There are a couple of problems with this theory however as I see it. One, the Mullah Omar wing of the Taliban will never sell out bin Laden.   If they wouldn’t before the war, why now?  They are neo-fundamentalists in Olivier Roy’s terminology meaning they are interested in creating Islamic society not an Islamic state (they were very uninterested in actual governance when in power in the 90s).

Now the newer Taliban or Pashto insurgent groups in the south of Afghanistan can be dealt with it seems to me and realize they will have to get along with the Afghan Army.  But they will be seeking a withdrawal of all foreign troops in order to facilitate a stand down.  Plus, they have no real connection with al-Qaeda who is off in Waziristan.

Petraeus, as China Hand remind us, is a genius of the media age and has at times shown a unwillingness to bend to civilian rule.  The current batch of leaks to US media and from European allies is undoubtedly not accidental.

Ultimately the Taliban do not pose a threat to the domestic security of NATO countries nor to the international order.  They could become a FARC-like naro-terrorist group that will wreak havoc locally and/or a return to a brutal dictatorship but how is that different than say Burma?

How this all breaks down in real time:

It appears that the key job before General Petraeus will be to co-opt the regional impetus toward a negotiated settlement, prevent Saudi Arabia from mid-wifing a power-sharing arrangement favorable to the Taliban, assert American control and direction over the process to assure America’s continued presence at the center of Afghan’s security equation, and spike the loose cannons that threaten his plan.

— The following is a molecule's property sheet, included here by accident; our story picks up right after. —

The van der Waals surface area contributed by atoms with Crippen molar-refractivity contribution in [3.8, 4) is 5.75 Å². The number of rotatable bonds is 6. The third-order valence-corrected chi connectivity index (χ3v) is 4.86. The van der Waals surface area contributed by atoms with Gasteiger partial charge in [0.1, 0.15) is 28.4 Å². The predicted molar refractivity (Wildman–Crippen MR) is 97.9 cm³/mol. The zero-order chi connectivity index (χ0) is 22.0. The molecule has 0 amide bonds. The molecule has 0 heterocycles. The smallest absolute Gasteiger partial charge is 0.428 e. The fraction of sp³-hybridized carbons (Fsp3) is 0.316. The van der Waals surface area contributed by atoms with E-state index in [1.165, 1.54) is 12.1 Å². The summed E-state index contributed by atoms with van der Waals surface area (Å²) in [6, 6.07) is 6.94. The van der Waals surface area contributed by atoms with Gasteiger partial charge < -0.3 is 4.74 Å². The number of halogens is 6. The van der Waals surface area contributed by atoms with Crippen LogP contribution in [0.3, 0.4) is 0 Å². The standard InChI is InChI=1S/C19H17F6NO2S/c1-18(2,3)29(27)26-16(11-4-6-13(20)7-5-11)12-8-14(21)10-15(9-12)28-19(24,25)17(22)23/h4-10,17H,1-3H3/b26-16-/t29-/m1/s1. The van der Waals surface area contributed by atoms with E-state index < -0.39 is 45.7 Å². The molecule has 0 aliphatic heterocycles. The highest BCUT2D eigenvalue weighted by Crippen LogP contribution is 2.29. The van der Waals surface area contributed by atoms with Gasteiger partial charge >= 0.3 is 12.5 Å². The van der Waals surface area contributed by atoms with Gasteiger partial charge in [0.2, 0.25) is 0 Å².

And of course no discussion of Afghanistan without the broader regional question of which there as yet seems to be no consensus:

Even if NATO, the central Afghan authority, and the Afghan Taliban get on the same page, there is still the question of how much collateral damage to tolerate—or provoke—in Pakistan.

In Pakistan, the same as Afghanistan. The Taliban, what we are calling the Taliban, is actually a series of global guerrilla groups–cellular, fragmented, networked, with fluid membership.  Some attack traditional tribal leaders, some don’t.  Some play by the old tribal customs, some are increasingly bucking them.  So a peace deal can definitely be made with some no doubt, but there is no one person–not even Mullah Omar–who has control over the movement and therefore can sign some treaty and end the conflict of all these various groups.  Particularly when so many fund their operations through crime (drug trade, kidnappings, smuggling, etc.).

What this still leaves open as a question that dare not speak its name in US foreign policy discussion is: how much of a threat really is al-Qaeda?  The Pakistanis don’t see the Pakistani Taliban as an existential threat.  There really is no proof that the Pakistani Taliban want to take over the government.  They basically want to be left alone to create their own idealized Islamic society in Waziristan.

The problem then is the continued hospitality/safe haven given AQ and its leadership in the Pakistani FATA region.  But why would they gain from selling out AQ?  What do they have to fear except some predator drones really at the end of the day?

No one will have this discussion it seems to me, but we need to ask how effective is all of this? How worth it is this attempt to get AQ? I’m not disrespecting the enormity of 3,000 civilian casualties inside the US, but AQ is predicated on more and more spectacular attacks and luring the US into Muslim countries around the world (by rasing the flag of AQ as bin Laden said–often as a decoy mind you)  and bleeding the  US dry.

Their weakness is the need for spectacular attacks and how difficult it is to pull off one always greater than the last one.  Particularly post September 11th.  But Obama is a Democrat and won’t be able to face any possible criticism of weakness, so he is going to charge in there and we’ll continue to muddy along I suppose for some time to come.

NIE on Afghanistan

Behind (for now) a government firewall, but what’s leaked isn’t good. NyTimes on the report.